How ministry hatched plan to sell city water firm

Plans to sell Nairobi City Water and Sewerage Company (NCWSC) were hatched at the Ministry of Water and Irrigation, it has been revealed.

Appearing before the Nairobi County Assembly Water and Sanitation Committee on Wednesday, the NCWSC managing director Philip Gichuki detailed how he was almost coerced into signing a memorandum of understanding (MoU) with SUEZ Company.

Mr Gichuki narrated to the committee how in February, during the launch of the drilling of 40 boreholes in the city by Cabinet Secretary Eugene Wamalwa and Governor Evans Kidero at Maji House, they were asked to remain behind for another presentation.

He said that in the meeting, there were representatives from the ministry (Athi water services), county government and the SUEZ Company.

According to him, it was at this meeting that the SUEZ Company then arranged for a benchmarking programme in Morocco, sponsoring a team of five — three from NCWSC technical team, director of water at the county government and a representative from the Athi Water Service.


Mr Gichuki, however, said days to the benchmarking trip, NCWSC board proposed that one member, Samwel Ojanga, should accompany the team to Morocco and that it would foot his expenses.

After the Morocco visit, the team reported that there was nothing to benefit from SUEZ Company hence no need for partnership, whatsoever.

Mr Gichuki said that after the report was presented to the board, Mr Ojanga “negated” the report and demanded the board of directors to visit Morocco before making a final decision.

Five Board members, County Chief officer for water and environment Christine Ogut and the MD went for the second time to Morocco, where they attended a meeting but instead of being shown around the company, a MoU was pulled out and Mr Gichuki prevailed upon to sign it.

“I was perturbed by the turn of events. I was here for a benchmarking but the SUEZ Company had MoU for me to sign which I have never seen.


“I refused, telling them I have to consult with the firm’s legal team and the company secretary. I told the board chairman Raphael Nzomo I will not sign,” he said.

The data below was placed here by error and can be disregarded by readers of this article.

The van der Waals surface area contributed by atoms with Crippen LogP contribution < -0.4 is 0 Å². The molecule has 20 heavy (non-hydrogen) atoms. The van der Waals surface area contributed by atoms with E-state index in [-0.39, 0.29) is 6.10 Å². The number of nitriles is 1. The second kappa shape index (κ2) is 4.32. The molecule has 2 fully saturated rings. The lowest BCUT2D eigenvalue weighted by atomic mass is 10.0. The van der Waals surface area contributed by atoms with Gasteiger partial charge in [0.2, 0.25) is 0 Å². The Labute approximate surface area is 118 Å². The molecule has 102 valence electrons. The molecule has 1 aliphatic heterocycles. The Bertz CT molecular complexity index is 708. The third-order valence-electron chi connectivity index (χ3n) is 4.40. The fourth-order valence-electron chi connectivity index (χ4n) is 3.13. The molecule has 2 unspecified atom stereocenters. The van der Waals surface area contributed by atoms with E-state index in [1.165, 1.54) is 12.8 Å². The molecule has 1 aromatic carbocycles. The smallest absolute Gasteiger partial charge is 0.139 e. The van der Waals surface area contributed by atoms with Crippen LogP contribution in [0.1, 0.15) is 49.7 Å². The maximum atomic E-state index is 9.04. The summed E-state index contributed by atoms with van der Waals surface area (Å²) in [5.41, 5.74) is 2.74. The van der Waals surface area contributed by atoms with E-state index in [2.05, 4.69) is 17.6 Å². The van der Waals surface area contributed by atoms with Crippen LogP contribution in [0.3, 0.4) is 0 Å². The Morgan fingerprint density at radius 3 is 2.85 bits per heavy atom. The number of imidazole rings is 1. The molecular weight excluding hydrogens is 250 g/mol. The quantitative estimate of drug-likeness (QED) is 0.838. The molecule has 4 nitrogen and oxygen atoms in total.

He added that he scanned the documents and send them to the company secretary for review despite a push by the SUEZ Company to have him sign.

But a message from the company secretary stating that the MoU was not executable made him stand firm.

And speaking at the same forum, NCWSC technical director Nashon Muguna said that when they arrived in Casablanca, Morocco during the first trip, they were received by two gentlemen who had made a presentation in Kenya.

He said they were taken round where they were shown the company’s activities that include water and electricity supply, street lighting management as well as sewer services and tapping of storm water. They were, however, not impressed at all.


“SUEZ Company is not doing anything extraordinary, in fact in Nairobi we are far ahead. They drain sewage into the sea, at least we treat and recycle ours. The company treatment plant is not up to standard compared to NCSWC and the report is there,” said Mr Muguna.

Michael Ogada Okumu Embakasi MCA and member of the committee, demanded Mr Gichuki to reveal the identity of the link person between SUEZ and his firm.

However, Mr Gichuki said that he had never heard of the company and neither did he know where it is based nor what it does.


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